The present paper aims to report and analyse empirical data from 391 ethnic minority entrepreneurs and 132 of their family members, from eight different ethnic communities of Albanians, Armenians, Bulgarians, Chinese, Georgians, Indians, Nigerians and Russians in Greece.
The paper presents empirical data from face‐to‐face interview‐type research conducted between January 2006 and August 2008 in the regions of Attica and Central Macedonia, Greece. The selection criteria used for the inclusion of enterprises in the ethnic minority business (EMB) database were: ethnicity of the business owner; sectors, including traditional sectors and emerging sectors of EMB; and finally location, i.e. in the regions of Attica and Central Macedonia.
The findings of this research point to the fact that the three theories of “block mobility”, “opportunity structures” and “ethnic resources” complement each other in explaining the process of starting up an ethnic minority business and becoming self‐employed, while the “cultural thesis” seems to stand on its own.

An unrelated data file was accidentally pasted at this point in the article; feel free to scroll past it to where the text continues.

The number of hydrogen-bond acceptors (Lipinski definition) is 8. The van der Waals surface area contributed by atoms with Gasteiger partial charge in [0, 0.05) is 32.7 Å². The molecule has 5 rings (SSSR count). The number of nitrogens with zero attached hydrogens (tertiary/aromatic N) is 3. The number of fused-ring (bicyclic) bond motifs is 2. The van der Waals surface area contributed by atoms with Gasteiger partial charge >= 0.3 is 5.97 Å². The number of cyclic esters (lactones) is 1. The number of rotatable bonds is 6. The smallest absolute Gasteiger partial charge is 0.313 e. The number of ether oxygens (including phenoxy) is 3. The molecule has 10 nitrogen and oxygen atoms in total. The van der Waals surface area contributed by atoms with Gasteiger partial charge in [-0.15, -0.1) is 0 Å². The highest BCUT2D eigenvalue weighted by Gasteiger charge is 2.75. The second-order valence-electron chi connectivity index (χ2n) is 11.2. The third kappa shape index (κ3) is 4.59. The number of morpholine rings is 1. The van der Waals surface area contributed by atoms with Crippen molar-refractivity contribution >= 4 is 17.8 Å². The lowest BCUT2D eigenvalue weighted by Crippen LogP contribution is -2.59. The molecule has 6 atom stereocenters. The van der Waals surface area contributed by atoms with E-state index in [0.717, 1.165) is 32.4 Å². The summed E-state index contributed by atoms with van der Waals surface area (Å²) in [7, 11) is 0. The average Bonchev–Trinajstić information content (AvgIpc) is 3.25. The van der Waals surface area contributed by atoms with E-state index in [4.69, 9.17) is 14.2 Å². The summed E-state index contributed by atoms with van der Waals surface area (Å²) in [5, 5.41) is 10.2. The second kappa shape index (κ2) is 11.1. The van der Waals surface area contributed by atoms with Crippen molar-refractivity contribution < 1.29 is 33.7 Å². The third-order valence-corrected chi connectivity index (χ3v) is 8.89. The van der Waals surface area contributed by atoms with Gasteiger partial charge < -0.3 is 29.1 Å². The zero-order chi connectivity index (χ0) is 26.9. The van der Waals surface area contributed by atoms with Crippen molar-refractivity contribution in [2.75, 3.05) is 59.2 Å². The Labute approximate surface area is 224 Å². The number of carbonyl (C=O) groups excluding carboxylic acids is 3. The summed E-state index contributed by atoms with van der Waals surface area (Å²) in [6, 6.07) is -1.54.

This paper presents the results of the first‐ever large‐scale authoritative analytical research on EMBs and immigrant entrepreneurship in Greece, provides empirical evidence to why and to what extent ethnic groups are attracted to self‐employment, in which economic sectors they develop occupational niches, and how strong family participation and support is in the EMBs, and attempts to go beyond most of the existing literature, which is focused mainly on “Black” or “Asian” ethnic groups. The research makes a contribution by presenting empirical evidence of five “White”, one “Asian”, one “Indian” and one “Black” ethnic group.
Piperopoulos, P. (2010), "Ethnic minority businesses and immigrant entrepreneurship in Greece", Journal of Small Business and Enterprise Development, Vol. 17 No. 1, pp. 139-158. https://doi.org/10.1108/14626001011019170Download as .RIS
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